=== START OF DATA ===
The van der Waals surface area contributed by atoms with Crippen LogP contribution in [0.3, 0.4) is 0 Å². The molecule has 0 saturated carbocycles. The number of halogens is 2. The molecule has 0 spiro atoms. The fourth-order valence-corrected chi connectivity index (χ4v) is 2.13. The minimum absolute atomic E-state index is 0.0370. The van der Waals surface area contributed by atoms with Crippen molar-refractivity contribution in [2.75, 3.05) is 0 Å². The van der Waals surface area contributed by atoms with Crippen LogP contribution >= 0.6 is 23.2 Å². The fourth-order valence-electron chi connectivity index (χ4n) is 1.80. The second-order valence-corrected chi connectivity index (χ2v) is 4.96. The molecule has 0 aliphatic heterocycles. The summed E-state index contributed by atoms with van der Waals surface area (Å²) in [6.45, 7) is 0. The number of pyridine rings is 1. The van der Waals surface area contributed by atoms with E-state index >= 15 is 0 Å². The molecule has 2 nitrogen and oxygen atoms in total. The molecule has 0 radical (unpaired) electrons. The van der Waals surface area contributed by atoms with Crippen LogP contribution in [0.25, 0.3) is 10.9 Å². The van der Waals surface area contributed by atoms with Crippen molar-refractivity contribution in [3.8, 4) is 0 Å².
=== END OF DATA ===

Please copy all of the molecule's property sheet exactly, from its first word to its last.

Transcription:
The van der Waals surface area contributed by atoms with Crippen LogP contribution in [0.3, 0.4) is 0 Å². The molecule has 0 saturated carbocycles. The number of halogens is 2. The molecule has 0 spiro atoms. The fourth-order valence-corrected chi connectivity index (χ4v) is 2.13. The minimum absolute atomic E-state index is 0.0370. The van der Waals surface area contributed by atoms with Crippen molar-refractivity contribution in [2.75, 3.05) is 0 Å². The van der Waals surface area contributed by atoms with Crippen LogP contribution >= 0.6 is 23.2 Å². The fourth-order valence-electron chi connectivity index (χ4n) is 1.80. The second-order valence-corrected chi connectivity index (χ2v) is 4.96. The molecule has 0 aliphatic heterocycles. The summed E-state index contributed by atoms with van der Waals surface area (Å²) in [6.45, 7) is 0. The number of pyridine rings is 1. The van der Waals surface area contributed by atoms with E-state index >= 15 is 0 Å². The molecule has 2 nitrogen and oxygen atoms in total. The molecule has 0 radical (unpaired) electrons. The van der Waals surface area contributed by atoms with Crippen LogP contribution in [0.25, 0.3) is 10.9 Å². The van der Waals surface area contributed by atoms with Crippen molar-refractivity contribution in [3.8, 4) is 0 Å².